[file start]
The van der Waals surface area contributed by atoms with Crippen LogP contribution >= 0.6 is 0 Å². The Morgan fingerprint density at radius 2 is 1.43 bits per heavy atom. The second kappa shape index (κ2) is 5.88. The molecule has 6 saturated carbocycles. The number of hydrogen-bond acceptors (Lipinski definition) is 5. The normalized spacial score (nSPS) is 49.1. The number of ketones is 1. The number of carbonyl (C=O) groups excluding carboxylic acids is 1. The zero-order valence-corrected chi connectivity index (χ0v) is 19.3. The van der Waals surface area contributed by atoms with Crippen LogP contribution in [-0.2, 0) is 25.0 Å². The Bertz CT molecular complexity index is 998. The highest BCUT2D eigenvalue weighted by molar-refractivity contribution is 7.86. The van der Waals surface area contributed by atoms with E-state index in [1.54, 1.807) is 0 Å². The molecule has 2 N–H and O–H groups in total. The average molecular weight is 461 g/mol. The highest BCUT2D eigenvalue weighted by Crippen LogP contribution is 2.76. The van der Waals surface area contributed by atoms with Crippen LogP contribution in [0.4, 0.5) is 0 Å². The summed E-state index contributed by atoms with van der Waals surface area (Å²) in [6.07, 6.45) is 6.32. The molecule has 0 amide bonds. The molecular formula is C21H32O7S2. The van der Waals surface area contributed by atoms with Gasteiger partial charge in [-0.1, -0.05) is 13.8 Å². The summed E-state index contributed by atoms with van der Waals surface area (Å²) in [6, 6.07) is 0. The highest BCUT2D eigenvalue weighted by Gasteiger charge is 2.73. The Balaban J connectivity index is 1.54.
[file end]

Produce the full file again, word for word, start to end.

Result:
The van der Waals surface area contributed by atoms with Crippen LogP contribution >= 0.6 is 0 Å². The Morgan fingerprint density at radius 2 is 1.43 bits per heavy atom. The second kappa shape index (κ2) is 5.88. The molecule has 6 saturated carbocycles. The number of hydrogen-bond acceptors (Lipinski definition) is 5. The normalized spacial score (nSPS) is 49.1. The number of ketones is 1. The number of carbonyl (C=O) groups excluding carboxylic acids is 1. The zero-order valence-corrected chi connectivity index (χ0v) is 19.3. The van der Waals surface area contributed by atoms with Crippen LogP contribution in [-0.2, 0) is 25.0 Å². The Bertz CT molecular complexity index is 998. The highest BCUT2D eigenvalue weighted by molar-refractivity contribution is 7.86. The van der Waals surface area contributed by atoms with E-state index in [1.54, 1.807) is 0 Å². The molecule has 2 N–H and O–H groups in total. The average molecular weight is 461 g/mol. The highest BCUT2D eigenvalue weighted by Crippen LogP contribution is 2.76. The van der Waals surface area contributed by atoms with Crippen LogP contribution in [0.4, 0.5) is 0 Å². The summed E-state index contributed by atoms with van der Waals surface area (Å²) in [6.07, 6.45) is 6.32. The molecule has 0 amide bonds. The molecular formula is C21H32O7S2. The van der Waals surface area contributed by atoms with Gasteiger partial charge in [-0.1, -0.05) is 13.8 Å². The summed E-state index contributed by atoms with van der Waals surface area (Å²) in [6, 6.07) is 0. The highest BCUT2D eigenvalue weighted by Gasteiger charge is 2.73. The Balaban J connectivity index is 1.54.